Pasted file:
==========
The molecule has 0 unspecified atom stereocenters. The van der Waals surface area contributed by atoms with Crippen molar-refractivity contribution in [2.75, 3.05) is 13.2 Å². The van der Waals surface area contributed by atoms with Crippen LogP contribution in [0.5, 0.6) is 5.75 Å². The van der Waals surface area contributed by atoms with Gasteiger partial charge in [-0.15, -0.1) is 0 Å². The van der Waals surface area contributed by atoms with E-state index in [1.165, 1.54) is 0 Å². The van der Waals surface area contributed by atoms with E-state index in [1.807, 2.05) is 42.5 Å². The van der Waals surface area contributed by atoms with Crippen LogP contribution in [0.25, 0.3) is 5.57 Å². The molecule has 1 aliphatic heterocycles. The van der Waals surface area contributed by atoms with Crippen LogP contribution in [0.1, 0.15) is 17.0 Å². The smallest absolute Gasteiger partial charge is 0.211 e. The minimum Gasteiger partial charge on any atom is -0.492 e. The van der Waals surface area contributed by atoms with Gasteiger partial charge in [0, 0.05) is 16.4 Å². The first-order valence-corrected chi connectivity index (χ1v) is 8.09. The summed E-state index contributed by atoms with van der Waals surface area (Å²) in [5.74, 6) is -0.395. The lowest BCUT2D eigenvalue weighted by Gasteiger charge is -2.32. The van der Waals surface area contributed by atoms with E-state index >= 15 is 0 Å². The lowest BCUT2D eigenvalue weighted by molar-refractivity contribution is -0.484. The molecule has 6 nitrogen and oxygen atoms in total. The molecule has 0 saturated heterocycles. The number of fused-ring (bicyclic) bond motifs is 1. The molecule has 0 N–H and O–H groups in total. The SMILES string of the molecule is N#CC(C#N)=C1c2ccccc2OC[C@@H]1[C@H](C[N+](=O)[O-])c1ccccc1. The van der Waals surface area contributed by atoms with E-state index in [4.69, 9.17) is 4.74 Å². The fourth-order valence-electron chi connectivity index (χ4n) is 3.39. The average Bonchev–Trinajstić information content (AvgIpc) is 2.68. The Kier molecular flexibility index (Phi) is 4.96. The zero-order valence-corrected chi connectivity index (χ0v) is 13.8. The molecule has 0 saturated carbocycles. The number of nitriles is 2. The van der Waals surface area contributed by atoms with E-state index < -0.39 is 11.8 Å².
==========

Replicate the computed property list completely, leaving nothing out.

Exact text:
The molecule has 0 unspecified atom stereocenters. The van der Waals surface area contributed by atoms with Crippen molar-refractivity contribution in [2.75, 3.05) is 13.2 Å². The van der Waals surface area contributed by atoms with Crippen LogP contribution in [0.5, 0.6) is 5.75 Å². The van der Waals surface area contributed by atoms with Gasteiger partial charge in [-0.15, -0.1) is 0 Å². The van der Waals surface area contributed by atoms with E-state index in [1.165, 1.54) is 0 Å². The van der Waals surface area contributed by atoms with E-state index in [1.807, 2.05) is 42.5 Å². The van der Waals surface area contributed by atoms with Crippen LogP contribution in [0.25, 0.3) is 5.57 Å². The molecule has 1 aliphatic heterocycles. The van der Waals surface area contributed by atoms with Crippen LogP contribution in [0.1, 0.15) is 17.0 Å². The smallest absolute Gasteiger partial charge is 0.211 e. The minimum Gasteiger partial charge on any atom is -0.492 e. The van der Waals surface area contributed by atoms with Gasteiger partial charge in [0, 0.05) is 16.4 Å². The first-order valence-corrected chi connectivity index (χ1v) is 8.09. The summed E-state index contributed by atoms with van der Waals surface area (Å²) in [5.74, 6) is -0.395. The lowest BCUT2D eigenvalue weighted by Gasteiger charge is -2.32. The van der Waals surface area contributed by atoms with E-state index >= 15 is 0 Å². The lowest BCUT2D eigenvalue weighted by molar-refractivity contribution is -0.484. The molecule has 6 nitrogen and oxygen atoms in total. The molecule has 0 saturated heterocycles. The number of fused-ring (bicyclic) bond motifs is 1. The molecule has 0 N–H and O–H groups in total. The SMILES string of the molecule is N#CC(C#N)=C1c2ccccc2OC[C@@H]1[C@H](C[N+](=O)[O-])c1ccccc1. The van der Waals surface area contributed by atoms with E-state index in [4.69, 9.17) is 4.74 Å². The fourth-order valence-electron chi connectivity index (χ4n) is 3.39. The average Bonchev–Trinajstić information content (AvgIpc) is 2.68. The Kier molecular flexibility index (Phi) is 4.96. The zero-order valence-corrected chi connectivity index (χ0v) is 13.8. The molecule has 0 saturated carbocycles. The number of nitriles is 2. The van der Waals surface area contributed by atoms with E-state index < -0.39 is 11.8 Å².